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I know it is early, but most of the tag-related questions asked thus far are about naming conventions to resolve duplicates. I am asking about conventions to resolve ambiguity.

For example, “Medicare” () may be the official name of the federal health agency in Australia, the unofficial name of the federal health system in Canada, or a government-supported health insurance system for senior citizens in the United States. It also appears to be the name of a private insurance scheme in the UK and a hospital system in South Africa among others. Obviously, questions about one of these programs are unrelated to questions about any other.

We could make the tags more specific, e.g. , or we could replace them with more generic ones, e.g. . For the time being, I tend to favor the latter, just as we have not or .

Some other tags which may represent different things in different countries include , , , and .

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  • I'd prefer healtcare than medicare, because the first one is more 'speaking', but both should be generally understandable. But no matter which wins, we should make them synonymes to prevent tagging chaos. – user41 Mar 19 '14 at 12:46
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I don't think it's ambiguous as long as other tags are there.

I'd be in favour of making it - the important word coming first, IF we're going to be combining them. But otherwise, isn't just having the tag enough?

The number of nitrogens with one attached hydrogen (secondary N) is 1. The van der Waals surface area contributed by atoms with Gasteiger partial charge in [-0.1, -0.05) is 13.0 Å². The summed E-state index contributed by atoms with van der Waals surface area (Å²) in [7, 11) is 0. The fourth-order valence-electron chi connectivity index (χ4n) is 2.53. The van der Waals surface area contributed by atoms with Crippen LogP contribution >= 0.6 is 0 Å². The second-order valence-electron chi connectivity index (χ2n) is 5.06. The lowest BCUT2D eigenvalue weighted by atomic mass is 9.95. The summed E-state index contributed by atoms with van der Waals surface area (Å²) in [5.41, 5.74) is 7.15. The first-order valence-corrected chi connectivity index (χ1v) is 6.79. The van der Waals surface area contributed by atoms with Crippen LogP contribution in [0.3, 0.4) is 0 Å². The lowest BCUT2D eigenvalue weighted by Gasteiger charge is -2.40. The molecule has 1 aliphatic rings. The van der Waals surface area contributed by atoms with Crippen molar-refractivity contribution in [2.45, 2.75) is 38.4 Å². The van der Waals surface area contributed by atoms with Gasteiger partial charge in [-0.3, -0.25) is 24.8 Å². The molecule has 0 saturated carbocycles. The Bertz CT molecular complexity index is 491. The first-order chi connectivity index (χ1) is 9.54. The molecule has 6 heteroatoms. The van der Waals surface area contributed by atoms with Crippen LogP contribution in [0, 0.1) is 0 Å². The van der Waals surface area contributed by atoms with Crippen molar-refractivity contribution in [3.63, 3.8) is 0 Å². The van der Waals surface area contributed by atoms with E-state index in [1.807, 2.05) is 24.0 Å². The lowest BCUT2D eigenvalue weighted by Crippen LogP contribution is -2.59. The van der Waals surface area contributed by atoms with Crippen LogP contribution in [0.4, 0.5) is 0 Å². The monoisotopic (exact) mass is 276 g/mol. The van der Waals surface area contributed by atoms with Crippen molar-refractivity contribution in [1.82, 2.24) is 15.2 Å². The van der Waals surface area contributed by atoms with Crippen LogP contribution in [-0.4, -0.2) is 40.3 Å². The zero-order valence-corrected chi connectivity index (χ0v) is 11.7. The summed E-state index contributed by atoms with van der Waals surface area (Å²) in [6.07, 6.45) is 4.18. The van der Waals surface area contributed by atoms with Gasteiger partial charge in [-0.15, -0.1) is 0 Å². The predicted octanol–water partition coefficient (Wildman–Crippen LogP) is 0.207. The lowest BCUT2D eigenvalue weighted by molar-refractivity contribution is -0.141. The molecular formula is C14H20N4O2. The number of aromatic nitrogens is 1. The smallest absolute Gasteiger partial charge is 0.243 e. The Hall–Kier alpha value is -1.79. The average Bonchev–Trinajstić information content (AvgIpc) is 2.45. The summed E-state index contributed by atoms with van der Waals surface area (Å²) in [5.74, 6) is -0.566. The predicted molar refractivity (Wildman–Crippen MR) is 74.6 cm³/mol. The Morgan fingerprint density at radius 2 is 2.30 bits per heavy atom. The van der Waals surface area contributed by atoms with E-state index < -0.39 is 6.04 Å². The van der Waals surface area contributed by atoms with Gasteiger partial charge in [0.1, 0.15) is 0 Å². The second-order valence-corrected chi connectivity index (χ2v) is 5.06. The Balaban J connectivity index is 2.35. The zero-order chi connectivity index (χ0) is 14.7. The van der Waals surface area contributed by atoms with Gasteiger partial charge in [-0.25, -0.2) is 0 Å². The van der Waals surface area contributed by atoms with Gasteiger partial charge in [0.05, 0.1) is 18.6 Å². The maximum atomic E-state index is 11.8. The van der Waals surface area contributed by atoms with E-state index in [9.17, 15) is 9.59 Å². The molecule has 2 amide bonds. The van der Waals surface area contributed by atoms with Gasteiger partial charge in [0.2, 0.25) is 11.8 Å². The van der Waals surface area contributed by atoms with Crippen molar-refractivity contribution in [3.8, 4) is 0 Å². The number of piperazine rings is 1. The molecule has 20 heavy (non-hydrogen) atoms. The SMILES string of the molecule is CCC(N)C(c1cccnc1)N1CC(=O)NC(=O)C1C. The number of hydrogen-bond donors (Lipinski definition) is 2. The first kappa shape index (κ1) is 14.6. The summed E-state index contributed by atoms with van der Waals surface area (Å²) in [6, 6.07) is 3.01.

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    How would it possibly be enough? That defeats the entire purpose of tags; if the tag can have multiple meanings, it's no better than doing a full text search. – choster Mar 19 '14 at 3:07
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    well no, you look for multiple tags... – Mark Mayo Mar 19 '14 at 3:11
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    Your way of combining, say canada-medicare, if we were to consistently apply that, wouldn't we then do canada-visas on travel? But instead we have canada, and visas. – Mark Mayo Mar 19 '14 at 3:12
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    I'm with Mark here, I don't see why [medicare][canada] is:question "blah blah blah doesn't work here? – Tim Post Mar 19 '14 at 5:31
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    But then [healthcare][canada] works too and avoids the ambiguity. The issue is that there is not much in common between “medicare” in Canada and “medicare” in the US or “social security” in France and “social security” in the US. They just happen to share the same name, which is very different from the relationship between other questions sharing a tag. – Gala Mar 19 '14 at 7:54
  • I'd say both new specific tags and multiple tags are valid. You should have an answer for each, well thought out, and see what the votes say. You can't decide it in a thread of comments in a single answer. – hippietrail Mar 27 '14 at 21:38

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